While difficult to see most of this out-of-the-way preserve without a boat, I was able to find a place to park the car and work my way into the wilderness enough to get this landscape photograph highlighting some of the botanical biodiversity in the region. Several kinds of oak trees, swamp lilies, an variety of ferns and the ever-present cabbage palms show a wild and unspoiled wetland so rarely found along the Peninsular Gulf Coast.
Category: Nature Photography
I saw a super-fat eastern fence lizard clinging to a tree, not budging. Unusual as these close relatives of iguanas have the predictable behavior of vanishing with lightning speed. It was a she, and she was full of soon-to-be-laid eggs!
One of my favorite things about quick, sudden trips is going light – meaning one lens, one camera, no other gear. It forces me to see things a certain way, and often instead of suddenly wishing I had that wide angle or prime lens that I left at home instead, I am forced to see a potential shot in a new way, confined by my self-imposed restrictions. Many of my best-selling and creative images have come from this forced limitation.
Many years ago I learned a good lesson about wildlife and nature photography. Always have your camera ready and, keep a predetermined setting so you won’t miss that sudden opportunity that will so often leap out in from of you.
A couple of days ago, I was driving along the coast of Apalachee Bay on the Florida Panhandle on the edge of Tate’s Hell State Forest when I saw the unexpected. It was a group of 25 to 30 cattle egrets along the shoreline and perched among the skeletal remains of pine trees killed by beach erosion. Strangely peculiar as these egrets are not normally associated with the beach or salt water, and are most often found inland perching on or walking among cattle or horses.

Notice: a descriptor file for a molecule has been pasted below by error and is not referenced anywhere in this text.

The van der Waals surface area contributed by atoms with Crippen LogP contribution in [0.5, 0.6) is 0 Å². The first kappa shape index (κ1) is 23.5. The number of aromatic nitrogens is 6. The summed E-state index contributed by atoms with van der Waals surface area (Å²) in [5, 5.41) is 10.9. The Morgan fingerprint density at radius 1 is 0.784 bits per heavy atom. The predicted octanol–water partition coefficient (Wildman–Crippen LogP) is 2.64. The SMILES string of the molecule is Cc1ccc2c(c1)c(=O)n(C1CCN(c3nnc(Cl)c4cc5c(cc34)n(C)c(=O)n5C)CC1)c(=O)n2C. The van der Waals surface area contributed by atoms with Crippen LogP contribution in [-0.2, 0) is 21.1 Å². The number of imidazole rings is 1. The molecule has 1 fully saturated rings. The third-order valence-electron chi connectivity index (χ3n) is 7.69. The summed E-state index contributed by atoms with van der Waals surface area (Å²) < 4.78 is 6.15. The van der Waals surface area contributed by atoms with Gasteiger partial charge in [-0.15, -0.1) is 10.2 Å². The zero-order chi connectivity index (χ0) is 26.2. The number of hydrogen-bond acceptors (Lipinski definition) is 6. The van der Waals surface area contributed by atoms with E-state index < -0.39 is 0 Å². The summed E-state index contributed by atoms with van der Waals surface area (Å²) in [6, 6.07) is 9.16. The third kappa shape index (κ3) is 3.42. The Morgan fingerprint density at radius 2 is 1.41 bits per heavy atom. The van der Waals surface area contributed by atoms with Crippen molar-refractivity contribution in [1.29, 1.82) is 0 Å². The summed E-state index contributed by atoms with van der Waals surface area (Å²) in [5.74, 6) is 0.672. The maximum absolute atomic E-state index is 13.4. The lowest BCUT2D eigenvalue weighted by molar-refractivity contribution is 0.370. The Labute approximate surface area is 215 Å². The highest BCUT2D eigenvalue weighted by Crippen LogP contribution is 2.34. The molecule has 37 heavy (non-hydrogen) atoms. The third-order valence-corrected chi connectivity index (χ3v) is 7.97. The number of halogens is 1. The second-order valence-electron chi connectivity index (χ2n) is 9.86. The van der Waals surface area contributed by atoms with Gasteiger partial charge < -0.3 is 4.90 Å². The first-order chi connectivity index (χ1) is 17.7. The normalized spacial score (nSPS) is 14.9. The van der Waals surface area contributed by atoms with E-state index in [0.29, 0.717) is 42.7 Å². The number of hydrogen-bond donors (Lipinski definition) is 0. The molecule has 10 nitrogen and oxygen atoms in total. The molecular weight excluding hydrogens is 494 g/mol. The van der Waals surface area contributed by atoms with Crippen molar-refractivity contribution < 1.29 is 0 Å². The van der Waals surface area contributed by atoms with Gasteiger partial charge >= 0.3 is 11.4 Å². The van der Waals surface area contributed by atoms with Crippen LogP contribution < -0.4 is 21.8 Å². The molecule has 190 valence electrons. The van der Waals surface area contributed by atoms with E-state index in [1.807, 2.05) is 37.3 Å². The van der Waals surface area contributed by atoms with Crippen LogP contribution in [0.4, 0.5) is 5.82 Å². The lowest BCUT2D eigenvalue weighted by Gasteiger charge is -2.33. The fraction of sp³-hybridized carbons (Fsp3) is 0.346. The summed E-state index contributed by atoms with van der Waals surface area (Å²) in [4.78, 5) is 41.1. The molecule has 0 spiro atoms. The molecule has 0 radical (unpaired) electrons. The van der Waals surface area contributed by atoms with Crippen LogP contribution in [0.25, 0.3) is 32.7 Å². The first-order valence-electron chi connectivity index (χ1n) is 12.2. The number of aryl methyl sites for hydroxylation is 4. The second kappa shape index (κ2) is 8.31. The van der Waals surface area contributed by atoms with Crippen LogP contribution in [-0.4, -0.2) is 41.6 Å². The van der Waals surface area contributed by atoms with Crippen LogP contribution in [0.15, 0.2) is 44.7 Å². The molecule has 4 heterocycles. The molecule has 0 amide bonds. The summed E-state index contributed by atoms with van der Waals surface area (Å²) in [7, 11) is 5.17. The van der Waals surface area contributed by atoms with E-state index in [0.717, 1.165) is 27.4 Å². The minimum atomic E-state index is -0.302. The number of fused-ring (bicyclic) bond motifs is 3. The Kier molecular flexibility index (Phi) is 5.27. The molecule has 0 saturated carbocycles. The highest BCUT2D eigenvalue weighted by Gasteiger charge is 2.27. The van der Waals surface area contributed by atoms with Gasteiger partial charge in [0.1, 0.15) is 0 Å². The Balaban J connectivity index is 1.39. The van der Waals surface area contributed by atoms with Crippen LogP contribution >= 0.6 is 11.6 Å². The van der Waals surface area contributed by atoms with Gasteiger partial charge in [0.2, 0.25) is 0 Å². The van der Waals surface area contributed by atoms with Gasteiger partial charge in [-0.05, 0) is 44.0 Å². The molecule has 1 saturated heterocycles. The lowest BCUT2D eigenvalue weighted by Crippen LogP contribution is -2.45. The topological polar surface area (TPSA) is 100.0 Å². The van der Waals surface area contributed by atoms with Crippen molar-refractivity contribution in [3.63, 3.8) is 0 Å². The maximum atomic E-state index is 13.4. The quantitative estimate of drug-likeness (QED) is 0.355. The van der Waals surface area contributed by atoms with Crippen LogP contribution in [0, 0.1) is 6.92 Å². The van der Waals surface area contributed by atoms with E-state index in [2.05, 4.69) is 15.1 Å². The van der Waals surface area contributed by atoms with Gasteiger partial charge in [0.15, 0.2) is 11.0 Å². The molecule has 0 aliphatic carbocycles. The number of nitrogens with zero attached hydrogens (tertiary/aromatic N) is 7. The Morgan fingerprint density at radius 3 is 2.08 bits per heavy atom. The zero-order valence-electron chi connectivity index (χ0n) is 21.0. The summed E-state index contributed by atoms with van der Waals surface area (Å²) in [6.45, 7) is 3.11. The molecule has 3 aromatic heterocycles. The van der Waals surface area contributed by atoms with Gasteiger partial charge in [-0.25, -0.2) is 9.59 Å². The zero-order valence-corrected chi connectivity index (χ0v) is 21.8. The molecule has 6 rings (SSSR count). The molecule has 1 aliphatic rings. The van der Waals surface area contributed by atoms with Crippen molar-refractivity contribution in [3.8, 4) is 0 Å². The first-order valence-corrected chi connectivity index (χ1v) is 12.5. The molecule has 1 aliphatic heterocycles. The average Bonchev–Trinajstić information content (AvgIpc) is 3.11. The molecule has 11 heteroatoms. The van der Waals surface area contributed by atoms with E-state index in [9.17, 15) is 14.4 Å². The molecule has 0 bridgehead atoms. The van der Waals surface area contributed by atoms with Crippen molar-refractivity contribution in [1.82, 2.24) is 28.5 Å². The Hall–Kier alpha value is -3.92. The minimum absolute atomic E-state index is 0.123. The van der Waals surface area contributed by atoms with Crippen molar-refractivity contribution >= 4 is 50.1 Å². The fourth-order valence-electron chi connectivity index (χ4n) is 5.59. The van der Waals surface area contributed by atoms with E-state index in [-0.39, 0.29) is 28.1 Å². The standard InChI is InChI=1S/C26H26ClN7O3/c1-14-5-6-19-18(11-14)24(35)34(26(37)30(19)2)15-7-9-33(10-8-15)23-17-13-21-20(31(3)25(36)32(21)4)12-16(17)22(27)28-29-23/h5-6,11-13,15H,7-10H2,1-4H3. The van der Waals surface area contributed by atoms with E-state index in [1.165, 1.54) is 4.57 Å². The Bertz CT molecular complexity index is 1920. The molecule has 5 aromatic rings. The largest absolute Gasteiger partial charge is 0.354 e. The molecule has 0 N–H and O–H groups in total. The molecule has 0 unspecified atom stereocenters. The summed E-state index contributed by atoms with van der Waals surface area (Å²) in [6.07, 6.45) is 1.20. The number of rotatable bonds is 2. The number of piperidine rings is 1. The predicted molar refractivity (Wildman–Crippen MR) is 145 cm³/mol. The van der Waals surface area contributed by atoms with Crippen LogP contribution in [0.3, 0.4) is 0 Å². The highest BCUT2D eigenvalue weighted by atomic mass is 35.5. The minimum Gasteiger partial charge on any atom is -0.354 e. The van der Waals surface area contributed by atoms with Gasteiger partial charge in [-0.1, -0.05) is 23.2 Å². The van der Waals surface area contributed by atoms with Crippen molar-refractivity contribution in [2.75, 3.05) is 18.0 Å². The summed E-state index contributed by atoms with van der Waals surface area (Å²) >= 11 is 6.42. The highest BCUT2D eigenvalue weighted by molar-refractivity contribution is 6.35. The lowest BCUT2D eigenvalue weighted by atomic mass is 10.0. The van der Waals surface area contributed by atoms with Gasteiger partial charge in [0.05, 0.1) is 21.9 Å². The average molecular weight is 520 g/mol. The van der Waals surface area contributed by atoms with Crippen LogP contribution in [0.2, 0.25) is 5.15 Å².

Recently while on a trip along the St. Joseph Peninsula I stumbled into one of my very favorite of shoreline critters – the ghost crab. Even though they are very common all over Florida’s...
One of the most common bits of advice that I’ve heard given to budding new nature photographers is that you don’t have to go far from home to get the best shots. I’ve heard...
The coral bean (Erythrina herbacea), also known as the Cherokee bean or the red cardinal, is a common springtime bloomer found all over the state of Florida. I’ve seen them in dense woodlands, sandy...
Sometimes it just happens this way. It suddenly gets quiet. The wind dies down. The birds become silent and get settled for the night. A sudden hush falls over the wilderness, and then the sun slips into the sea, and the world goes to sleep.
One of the most difficult birds for me to find in Florida has been the red-headed woodpecker (Melanerpes erythrocephalus). It is a very skittish bird – even for a woodpecker, and tends to avoid people if encountered. I’ve seen them only a couple of times in the Osceola National Forest north of Gainesville and in remote areas near the Georgia border north of Tallahassee, and only from a distance of at least five hundred feet.